Use teachers on full time tables to do the actual implementation.....it’s so stupid and completely draining.

    Am fed up.....emails every week.......please get your students to do this that and the other.......then changes in a few weeks to are you doing this that and the other.......(when the students refuse to get on board with yet another one....where is the routine in all this jazz)

    TLRs should stop being given extra frees just to come up with and monitor teachers for any old ad hoc stuff.

    Are they incapable of crunching numbers?

    Someone with ‘responsibility’ at secondary does a minimum of 200 less teaching hours annually than just a plain old ‘teacher’ and this can go up drastically depending on how many year 11 and A level classes they start the year off with.

    That’s a lot of difference in teaching hours when it comes to dealing with large groups of reluctant teenagers particularly in challenging schools.

    It is not an acceptable state of affairs that this lot can then make endless demands off other staff which they themselves can breeze through because they are less physically and emotionally exhausted than a teacher teaching the full complement of around 800 to 900 hours or more a year!

    Yes the TLRs are also overworked but not in a direct contact way with groups of impressively rude students. Their increased workload is down to admin requirements and largely self generated to meet senior leadership ad hoc targets who in turn have the least direct contact to zero teaching hours and hence are always energetic enough to be ready with another rubbish idea or two hundred where it’s given a green light without so much as a swot analysis.

    Their extra time should be devoted to taking on small groups of persistently disruptive students and getting them to do ‘catch up’ work in the lessons they got negative points for and less on monitoring this fad or the other or this teacher or the other......
    teachers are tired of being the ones challenged because a student is persistently not meeting basic expectations.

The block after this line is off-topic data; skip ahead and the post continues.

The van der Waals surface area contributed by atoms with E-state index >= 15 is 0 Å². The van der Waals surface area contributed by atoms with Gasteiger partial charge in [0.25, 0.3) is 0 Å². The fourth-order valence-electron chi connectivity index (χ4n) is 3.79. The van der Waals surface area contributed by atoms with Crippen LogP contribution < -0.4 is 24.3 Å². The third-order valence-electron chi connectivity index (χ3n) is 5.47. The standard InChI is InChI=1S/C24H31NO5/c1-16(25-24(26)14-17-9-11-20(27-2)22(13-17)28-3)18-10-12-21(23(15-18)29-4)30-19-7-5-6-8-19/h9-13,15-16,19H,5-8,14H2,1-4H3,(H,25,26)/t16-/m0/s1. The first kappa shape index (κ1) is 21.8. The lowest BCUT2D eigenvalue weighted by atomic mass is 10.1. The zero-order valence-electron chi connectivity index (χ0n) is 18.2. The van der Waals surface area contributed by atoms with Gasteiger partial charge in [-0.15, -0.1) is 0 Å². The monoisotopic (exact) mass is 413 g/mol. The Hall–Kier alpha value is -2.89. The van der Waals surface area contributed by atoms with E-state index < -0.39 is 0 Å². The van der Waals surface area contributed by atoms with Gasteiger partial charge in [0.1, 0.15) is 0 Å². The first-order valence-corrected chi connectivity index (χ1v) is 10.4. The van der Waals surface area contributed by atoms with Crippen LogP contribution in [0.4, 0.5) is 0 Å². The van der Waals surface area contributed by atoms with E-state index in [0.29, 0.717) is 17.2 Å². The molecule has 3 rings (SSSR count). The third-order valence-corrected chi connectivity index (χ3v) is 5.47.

The climate walks will no longer be needed then. They’ll have their fingers right on the pulse of all the ‘concerns’ in the system!

    instead they get over familiar with the rudest students wearing the shortest skirts or the rowdiest corridor and classroom bullies......

    It makes life for front line teachers much harder than it needs to be!
  18. ridleyrumpus

    ridleyrumpus Lead commenter

    "Are schools doing e̶n̶o̶u̶g̶h̶ anything to cut teacher workload?"

    Eszett, Catgirl1964 and agathamorse like this.
  19. ridleyrumpus

    ridleyrumpus Lead commenter

    Of course they are.

    Just before Xmas our glorious leader gave an example of how SLT were reducing the workload by explaining that they had decided not to add an extra lesson to the day..

    Whisky Tango Foxtrot
    mistermanager and agathamorse like this.
  20. adam_nichol

    adam_nichol Occasional commenter

    I've posted elsewhere that being a good teacher and a good leader of professionals are different skills and the former shouldn't lead to the latter, nor should the latter be 'superior'. There's no reason that school leadership shouldn't stem from a different pathway than teaching. Yes, leaders need an awareness of the nature of teaching; but this can come from close working collaborative teams (that are not hierarchical), where leaders are more akin to project managers - receptive to the needs of the specialists (teachers) but butts out of their business.
    tjrr likes this.